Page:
Thousands of unmarried couples in Surrey at risk of losing everything if their relationship breaks down
This week marks Cohabitation Awareness Week, the focus of which is to raise awareness about the lack of rights that exist for unmarried couples who live together. With about 7 million people in the UK living in this type of relationship, it is the fastest growing family type in the country and one in which individuals are facing a lack of legal protection.
There are a total number of 426,800 cohabiting couples in the South East. Over 150,000 of these couples have dependent children. Many will incorrectly believe that they are protected under so called “common law marriage”, with the assumption that they have acquired rights similar to those of married couples by virtue of being in a long term, committed relationship or having had children together.
When a married couple divorce, the Court has many powers. They can order that one spouse pays to the other a monthly sum in order to meet their outgoings, or that there should be a transfer of property ownership, or that a lump sum should be payable by one to the other. They can even share out the party’s pensions.
Cohabiting couples are often shocked to hear that the same remedies are not available to them. In a study conducted by Resolution this year, 89% of solicitors surveyed said that unmarried couples who separate are often surprised to find they have no legal rights. Nearly two-thirds of those surveyed reported this lack of legal protection sees women lose out more often than men, particularly in cases where a mother has given up or reduced her work to raise a family.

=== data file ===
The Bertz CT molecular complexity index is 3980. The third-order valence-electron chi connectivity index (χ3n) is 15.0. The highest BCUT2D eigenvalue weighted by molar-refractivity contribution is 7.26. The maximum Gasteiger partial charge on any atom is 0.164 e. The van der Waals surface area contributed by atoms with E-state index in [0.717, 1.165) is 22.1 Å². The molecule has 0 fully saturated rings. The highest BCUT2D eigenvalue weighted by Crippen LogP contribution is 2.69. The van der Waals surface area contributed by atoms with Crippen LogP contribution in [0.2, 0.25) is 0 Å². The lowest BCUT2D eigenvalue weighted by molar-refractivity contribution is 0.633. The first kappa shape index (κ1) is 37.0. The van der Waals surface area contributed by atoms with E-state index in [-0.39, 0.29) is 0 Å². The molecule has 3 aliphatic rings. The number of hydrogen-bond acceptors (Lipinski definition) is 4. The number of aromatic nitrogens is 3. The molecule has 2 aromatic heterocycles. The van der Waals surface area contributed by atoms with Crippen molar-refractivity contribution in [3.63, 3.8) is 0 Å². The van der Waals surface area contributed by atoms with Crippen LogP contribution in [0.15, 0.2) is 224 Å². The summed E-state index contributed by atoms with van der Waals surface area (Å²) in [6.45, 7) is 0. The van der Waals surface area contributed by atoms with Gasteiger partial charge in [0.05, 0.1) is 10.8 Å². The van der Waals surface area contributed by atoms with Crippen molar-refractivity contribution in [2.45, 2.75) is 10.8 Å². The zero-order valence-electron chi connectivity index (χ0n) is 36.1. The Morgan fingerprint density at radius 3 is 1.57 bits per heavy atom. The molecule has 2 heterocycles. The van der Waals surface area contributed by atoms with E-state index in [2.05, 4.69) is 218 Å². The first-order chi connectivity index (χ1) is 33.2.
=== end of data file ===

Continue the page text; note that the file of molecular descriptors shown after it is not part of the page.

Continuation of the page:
The sad reality is that, under current cohabitation law, it is possible to live with someone for decades and even to have children together and then simply walk away without taking any responsibility for a former partner if the relationship breaks down.
This is why I urge all cohabiting couples in Surrey to consider taking out basic protections, such as a cohabitation agreement, to protect both partners if they separate. By setting out your intentions in these documents, you’ll be in a much better situation if the unexpected happens.
It’s likely the number of cohabiting couples will continue to grow in the future, and that more people will be affected by these issues. This is why I would urge all cohabiting couples to consider their legal situation, and take the steps to better protect themselves in the future.
Hannah Rose – rhw solicitors llp